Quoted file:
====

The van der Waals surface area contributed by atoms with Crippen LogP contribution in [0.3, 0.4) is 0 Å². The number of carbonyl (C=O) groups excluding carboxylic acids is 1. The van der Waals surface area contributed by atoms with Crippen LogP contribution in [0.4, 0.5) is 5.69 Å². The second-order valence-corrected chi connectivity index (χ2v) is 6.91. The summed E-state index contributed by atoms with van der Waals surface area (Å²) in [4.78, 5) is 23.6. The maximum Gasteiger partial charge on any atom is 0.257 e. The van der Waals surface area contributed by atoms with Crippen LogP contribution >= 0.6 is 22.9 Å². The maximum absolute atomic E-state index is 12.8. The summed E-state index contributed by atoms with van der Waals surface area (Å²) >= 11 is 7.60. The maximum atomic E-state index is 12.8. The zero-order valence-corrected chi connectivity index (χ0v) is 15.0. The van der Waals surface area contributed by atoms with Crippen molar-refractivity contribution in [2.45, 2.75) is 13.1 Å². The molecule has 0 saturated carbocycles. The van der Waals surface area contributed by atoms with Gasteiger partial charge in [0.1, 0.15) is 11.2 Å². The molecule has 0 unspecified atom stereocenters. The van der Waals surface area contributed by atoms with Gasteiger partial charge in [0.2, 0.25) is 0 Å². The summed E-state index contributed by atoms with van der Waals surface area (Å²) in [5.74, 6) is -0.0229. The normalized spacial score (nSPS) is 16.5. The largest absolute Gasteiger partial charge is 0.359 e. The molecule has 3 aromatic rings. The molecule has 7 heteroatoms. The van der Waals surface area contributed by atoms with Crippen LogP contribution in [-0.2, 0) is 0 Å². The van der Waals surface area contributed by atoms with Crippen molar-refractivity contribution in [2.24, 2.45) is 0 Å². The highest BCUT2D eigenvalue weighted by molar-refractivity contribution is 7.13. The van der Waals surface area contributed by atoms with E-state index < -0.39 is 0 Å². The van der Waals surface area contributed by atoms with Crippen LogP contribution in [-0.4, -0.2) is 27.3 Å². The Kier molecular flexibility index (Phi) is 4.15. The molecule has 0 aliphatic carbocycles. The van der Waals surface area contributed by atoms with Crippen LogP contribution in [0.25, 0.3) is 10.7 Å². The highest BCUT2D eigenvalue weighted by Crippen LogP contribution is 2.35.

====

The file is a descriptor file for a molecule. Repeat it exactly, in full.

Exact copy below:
The van der Waals surface area contributed by atoms with Crippen LogP contribution in [0.3, 0.4) is 0 Å². The number of carbonyl (C=O) groups excluding carboxylic acids is 1. The van der Waals surface area contributed by atoms with Crippen LogP contribution in [0.4, 0.5) is 5.69 Å². The second-order valence-corrected chi connectivity index (χ2v) is 6.91. The summed E-state index contributed by atoms with van der Waals surface area (Å²) in [4.78, 5) is 23.6. The maximum Gasteiger partial charge on any atom is 0.257 e. The van der Waals surface area contributed by atoms with Crippen LogP contribution >= 0.6 is 22.9 Å². The maximum absolute atomic E-state index is 12.8. The summed E-state index contributed by atoms with van der Waals surface area (Å²) >= 11 is 7.60. The maximum atomic E-state index is 12.8. The zero-order valence-corrected chi connectivity index (χ0v) is 15.0. The van der Waals surface area contributed by atoms with Crippen molar-refractivity contribution in [2.45, 2.75) is 13.1 Å². The molecule has 0 saturated carbocycles. The van der Waals surface area contributed by atoms with Gasteiger partial charge in [0.1, 0.15) is 11.2 Å². The molecule has 0 unspecified atom stereocenters. The van der Waals surface area contributed by atoms with Gasteiger partial charge in [0.2, 0.25) is 0 Å². The summed E-state index contributed by atoms with van der Waals surface area (Å²) in [5.74, 6) is -0.0229. The normalized spacial score (nSPS) is 16.5. The largest absolute Gasteiger partial charge is 0.359 e. The molecule has 3 aromatic rings. The molecule has 7 heteroatoms. The van der Waals surface area contributed by atoms with Crippen LogP contribution in [-0.2, 0) is 0 Å². The van der Waals surface area contributed by atoms with Crippen molar-refractivity contribution in [2.24, 2.45) is 0 Å². The highest BCUT2D eigenvalue weighted by molar-refractivity contribution is 7.13. The van der Waals surface area contributed by atoms with E-state index < -0.39 is 0 Å². The van der Waals surface area contributed by atoms with Crippen LogP contribution in [-0.4, -0.2) is 27.3 Å². The Kier molecular flexibility index (Phi) is 4.15. The molecule has 0 aliphatic carbocycles. The van der Waals surface area contributed by atoms with Crippen LogP contribution in [0.25, 0.3) is 10.7 Å². The highest BCUT2D eigenvalue weighted by Crippen LogP contribution is 2.35.